Monday, June 7, 2010

Will the real criminal stand up?

Try asking a simple question to a heterogeneous group: who is the free-roaming criminal in our society? Even before the question gets completed, the answer starts floating in the air. One is surprised if it would not be a 'politician'? One of the highly protected tribes that is rarely hounded by the forces of law even though records confirm that a sizeable number of honorable members of the legislative have consistent criminal records.

At the other end, there are tribes whose children are condemned 'criminals' much before they are born. For their failure to understand nomadic lifestyles, the imperial rulers assumed such communities to be thieves and dacoits and dubbed them criminals under the Criminal Tribes Act of 1871. Freedom from the British didn't change much for such 150 tribes; these were hounded by the police under the Habitual Offender's Act of 1952.

Words may have changed but the text remained much the same as the new piece of legislation continued to negate the universally proclaimed principle that 'all human beings are born free and equal' and gave the police wide powers to not only arrest them but to control and monitor their movements too. No wonder, the economic upturn in the recent past has meant little for such tribes as they continue to languish at the lower end of the growth spectrum.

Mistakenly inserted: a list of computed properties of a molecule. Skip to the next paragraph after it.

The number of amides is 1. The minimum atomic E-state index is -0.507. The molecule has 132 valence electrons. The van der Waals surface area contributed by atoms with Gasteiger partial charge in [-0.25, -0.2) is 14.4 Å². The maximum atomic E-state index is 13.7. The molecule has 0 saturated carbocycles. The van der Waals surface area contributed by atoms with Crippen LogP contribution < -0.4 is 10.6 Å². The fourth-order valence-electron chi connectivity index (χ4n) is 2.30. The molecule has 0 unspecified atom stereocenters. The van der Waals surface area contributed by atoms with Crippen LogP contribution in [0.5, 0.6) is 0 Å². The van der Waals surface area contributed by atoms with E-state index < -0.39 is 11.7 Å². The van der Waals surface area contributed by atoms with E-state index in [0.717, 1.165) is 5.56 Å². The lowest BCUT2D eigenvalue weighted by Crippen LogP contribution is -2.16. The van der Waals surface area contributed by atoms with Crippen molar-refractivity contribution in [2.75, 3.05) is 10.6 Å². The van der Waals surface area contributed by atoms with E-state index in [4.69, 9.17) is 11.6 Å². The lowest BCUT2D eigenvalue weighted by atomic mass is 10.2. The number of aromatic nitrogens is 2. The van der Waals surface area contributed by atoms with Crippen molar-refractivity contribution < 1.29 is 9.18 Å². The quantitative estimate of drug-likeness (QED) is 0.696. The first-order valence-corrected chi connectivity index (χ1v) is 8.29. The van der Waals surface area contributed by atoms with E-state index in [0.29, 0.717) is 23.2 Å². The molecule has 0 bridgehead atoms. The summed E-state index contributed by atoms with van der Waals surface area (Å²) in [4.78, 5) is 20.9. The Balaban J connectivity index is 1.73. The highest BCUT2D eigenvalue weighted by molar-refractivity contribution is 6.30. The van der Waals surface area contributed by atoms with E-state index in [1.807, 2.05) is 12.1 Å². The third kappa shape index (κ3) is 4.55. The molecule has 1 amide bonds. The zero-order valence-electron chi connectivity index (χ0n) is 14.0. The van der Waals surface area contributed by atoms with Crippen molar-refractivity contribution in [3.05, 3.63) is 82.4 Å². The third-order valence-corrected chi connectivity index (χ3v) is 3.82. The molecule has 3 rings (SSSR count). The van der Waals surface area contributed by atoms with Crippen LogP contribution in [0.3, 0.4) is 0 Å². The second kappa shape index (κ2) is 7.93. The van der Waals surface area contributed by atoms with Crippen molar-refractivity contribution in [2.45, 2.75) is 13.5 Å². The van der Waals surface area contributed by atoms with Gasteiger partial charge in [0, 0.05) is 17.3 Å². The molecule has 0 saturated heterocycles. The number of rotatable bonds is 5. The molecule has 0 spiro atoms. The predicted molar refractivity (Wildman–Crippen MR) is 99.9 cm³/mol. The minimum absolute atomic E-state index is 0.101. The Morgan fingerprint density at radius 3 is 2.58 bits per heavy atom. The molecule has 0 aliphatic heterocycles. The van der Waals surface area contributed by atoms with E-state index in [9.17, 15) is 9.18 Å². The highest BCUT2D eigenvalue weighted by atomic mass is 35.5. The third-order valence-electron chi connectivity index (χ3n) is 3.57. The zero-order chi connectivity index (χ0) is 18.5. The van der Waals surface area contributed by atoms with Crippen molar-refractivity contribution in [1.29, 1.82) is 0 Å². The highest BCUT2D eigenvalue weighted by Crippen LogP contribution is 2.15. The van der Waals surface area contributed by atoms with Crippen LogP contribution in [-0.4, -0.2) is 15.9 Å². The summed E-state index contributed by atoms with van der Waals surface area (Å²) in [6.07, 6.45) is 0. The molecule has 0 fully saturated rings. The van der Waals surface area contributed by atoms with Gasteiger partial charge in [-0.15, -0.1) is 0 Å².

Criminal Tribes of Punjab provides insights into the socio-anthropological existence of seven criminal tribes in Punjab, which bear close resemblance to the condemned existence of similar tribes in the country. The book critically discusses the issue of criminality as also it captures the brewing resentment of exclusion amidst them.

Using development as an indicator, the book argues in favor of repealing the Habitual Offenders Act for affectively rehabilitating such ostracized communities. The book is a timely narrative on a rather neglected section of the society which, contrary to Macaulay's assessment, has a rich cultural legacy....Link
Criminal Tribes of Punjab: A Socio-Anthropological Inquiry
by Birinder Pal Singh (Ed)                                                                                                               
Routledge, 151 pages, Rs 595

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